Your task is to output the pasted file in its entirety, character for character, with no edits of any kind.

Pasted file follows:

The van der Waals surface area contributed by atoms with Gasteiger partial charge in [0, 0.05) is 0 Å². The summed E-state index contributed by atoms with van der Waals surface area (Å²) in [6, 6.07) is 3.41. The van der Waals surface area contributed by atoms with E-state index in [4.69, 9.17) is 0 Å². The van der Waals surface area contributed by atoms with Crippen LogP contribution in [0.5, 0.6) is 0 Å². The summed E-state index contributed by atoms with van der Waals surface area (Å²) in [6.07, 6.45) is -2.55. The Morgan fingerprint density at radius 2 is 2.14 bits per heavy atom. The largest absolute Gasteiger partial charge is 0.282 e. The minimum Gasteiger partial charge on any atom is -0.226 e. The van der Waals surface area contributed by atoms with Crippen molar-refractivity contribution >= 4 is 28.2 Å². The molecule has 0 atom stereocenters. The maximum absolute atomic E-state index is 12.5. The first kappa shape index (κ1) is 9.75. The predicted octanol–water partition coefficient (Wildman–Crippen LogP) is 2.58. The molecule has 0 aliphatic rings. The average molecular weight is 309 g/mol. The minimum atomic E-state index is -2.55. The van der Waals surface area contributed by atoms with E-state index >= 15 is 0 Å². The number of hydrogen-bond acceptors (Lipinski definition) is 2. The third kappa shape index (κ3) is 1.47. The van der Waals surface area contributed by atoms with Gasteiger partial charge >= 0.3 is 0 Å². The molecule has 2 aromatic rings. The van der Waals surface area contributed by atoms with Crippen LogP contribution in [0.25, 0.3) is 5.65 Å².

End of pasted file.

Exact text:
The van der Waals surface area contributed by atoms with Gasteiger partial charge in [0, 0.05) is 0 Å². The summed E-state index contributed by atoms with van der Waals surface area (Å²) in [6, 6.07) is 3.41. The van der Waals surface area contributed by atoms with E-state index in [4.69, 9.17) is 0 Å². The van der Waals surface area contributed by atoms with Crippen LogP contribution in [0.5, 0.6) is 0 Å². The summed E-state index contributed by atoms with van der Waals surface area (Å²) in [6.07, 6.45) is -2.55. The Morgan fingerprint density at radius 2 is 2.14 bits per heavy atom. The largest absolute Gasteiger partial charge is 0.282 e. The minimum Gasteiger partial charge on any atom is -0.226 e. The van der Waals surface area contributed by atoms with Crippen molar-refractivity contribution >= 4 is 28.2 Å². The molecule has 0 atom stereocenters. The maximum absolute atomic E-state index is 12.5. The first kappa shape index (κ1) is 9.75. The predicted octanol–water partition coefficient (Wildman–Crippen LogP) is 2.58. The molecule has 0 aliphatic rings. The average molecular weight is 309 g/mol. The minimum atomic E-state index is -2.55. The van der Waals surface area contributed by atoms with E-state index >= 15 is 0 Å². The number of hydrogen-bond acceptors (Lipinski definition) is 2. The third kappa shape index (κ3) is 1.47. The van der Waals surface area contributed by atoms with Gasteiger partial charge >= 0.3 is 0 Å². The molecule has 2 aromatic rings. The van der Waals surface area contributed by atoms with Crippen LogP contribution in [0.25, 0.3) is 5.65 Å².